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In order to accept what you say I would have to believe that Jesus was the son of God - and I simply don't. Historical figure, yes; son of God, no.
And one does not have to 'have the light of Christ' in them to do good works. As a humanist I am quite capable of understanding what effect my actions can/ could have on other people and choose whether or not to carry them out. I would not steal a car because I would not want my own car to be stolen - I don't need a law to tell me that! I shop for my elderly friend because I know it helps her out.
I live by the creed "do unto others as you would want them to do unto you". Now that isn't a biblical verse - the nearest is "Therefore all things whatsoever ye would that men should do to you, do ye even so to them." -Matthew 7:12, but it's perfectly possible for a humanist to come to that conclusion without any prompting from God.
Let me tell you a little story. I was at my mother's last week. She's over ninety and has been a Christian for the whole of her life - church every Sunday, prayers every night, believes every word in the Bible etc etc etc. A neighbour came knocking at the door. Could I move my car?- it was where she usually parked by her home (I had been unable to park on my mother's drive earlier as the physio's car was there, visiting). I got up to do just that but my mother said, "Cheek of the woman. She's no more right to that parking place than you have. And she's not very nice. Leave your car where it is." I replied, "It doesn't hurt me to move it, it helps her out and I usually park on your drive". 5 minutes later I was back - mission accomplished, my mother still muttering.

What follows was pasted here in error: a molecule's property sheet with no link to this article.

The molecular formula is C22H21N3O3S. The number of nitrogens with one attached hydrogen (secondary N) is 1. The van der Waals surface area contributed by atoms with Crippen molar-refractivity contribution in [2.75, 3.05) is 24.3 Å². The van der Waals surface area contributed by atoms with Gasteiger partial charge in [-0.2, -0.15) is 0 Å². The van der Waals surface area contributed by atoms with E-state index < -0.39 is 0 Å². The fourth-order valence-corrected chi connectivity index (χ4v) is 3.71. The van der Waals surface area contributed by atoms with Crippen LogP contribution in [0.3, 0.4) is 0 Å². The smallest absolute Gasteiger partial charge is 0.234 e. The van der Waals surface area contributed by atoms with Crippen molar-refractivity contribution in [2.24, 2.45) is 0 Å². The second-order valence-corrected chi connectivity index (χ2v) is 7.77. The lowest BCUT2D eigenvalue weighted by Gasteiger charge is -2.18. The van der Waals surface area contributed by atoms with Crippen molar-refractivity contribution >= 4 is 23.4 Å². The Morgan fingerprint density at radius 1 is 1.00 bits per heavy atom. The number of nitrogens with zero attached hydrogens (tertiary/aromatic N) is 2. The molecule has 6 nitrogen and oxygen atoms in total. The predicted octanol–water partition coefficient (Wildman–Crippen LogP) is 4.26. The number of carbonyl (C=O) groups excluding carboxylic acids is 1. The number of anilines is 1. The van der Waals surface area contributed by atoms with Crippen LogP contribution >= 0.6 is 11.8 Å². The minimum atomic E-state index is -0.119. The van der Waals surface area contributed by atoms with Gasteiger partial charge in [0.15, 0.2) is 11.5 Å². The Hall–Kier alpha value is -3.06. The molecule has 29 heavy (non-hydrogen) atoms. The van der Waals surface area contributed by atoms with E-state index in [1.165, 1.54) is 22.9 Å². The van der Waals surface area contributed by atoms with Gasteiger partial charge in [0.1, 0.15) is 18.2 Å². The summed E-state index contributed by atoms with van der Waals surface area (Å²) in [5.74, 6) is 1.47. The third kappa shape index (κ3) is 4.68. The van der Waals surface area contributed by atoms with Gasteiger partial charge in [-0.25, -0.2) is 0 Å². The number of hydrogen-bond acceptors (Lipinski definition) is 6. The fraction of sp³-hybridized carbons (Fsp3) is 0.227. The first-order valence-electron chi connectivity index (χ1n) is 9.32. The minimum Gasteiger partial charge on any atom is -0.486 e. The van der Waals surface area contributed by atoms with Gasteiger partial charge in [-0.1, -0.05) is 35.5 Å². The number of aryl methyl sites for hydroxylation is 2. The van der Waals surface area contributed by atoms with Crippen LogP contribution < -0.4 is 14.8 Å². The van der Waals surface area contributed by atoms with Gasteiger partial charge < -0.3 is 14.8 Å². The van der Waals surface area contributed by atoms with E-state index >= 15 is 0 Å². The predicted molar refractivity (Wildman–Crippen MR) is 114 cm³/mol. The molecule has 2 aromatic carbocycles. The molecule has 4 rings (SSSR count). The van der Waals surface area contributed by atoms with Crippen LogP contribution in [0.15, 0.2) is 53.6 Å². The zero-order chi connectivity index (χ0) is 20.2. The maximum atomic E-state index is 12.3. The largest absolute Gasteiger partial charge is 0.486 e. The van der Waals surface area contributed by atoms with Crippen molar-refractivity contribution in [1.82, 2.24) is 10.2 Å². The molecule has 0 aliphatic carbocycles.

So which of us was right - the church-going believer or the humanist?
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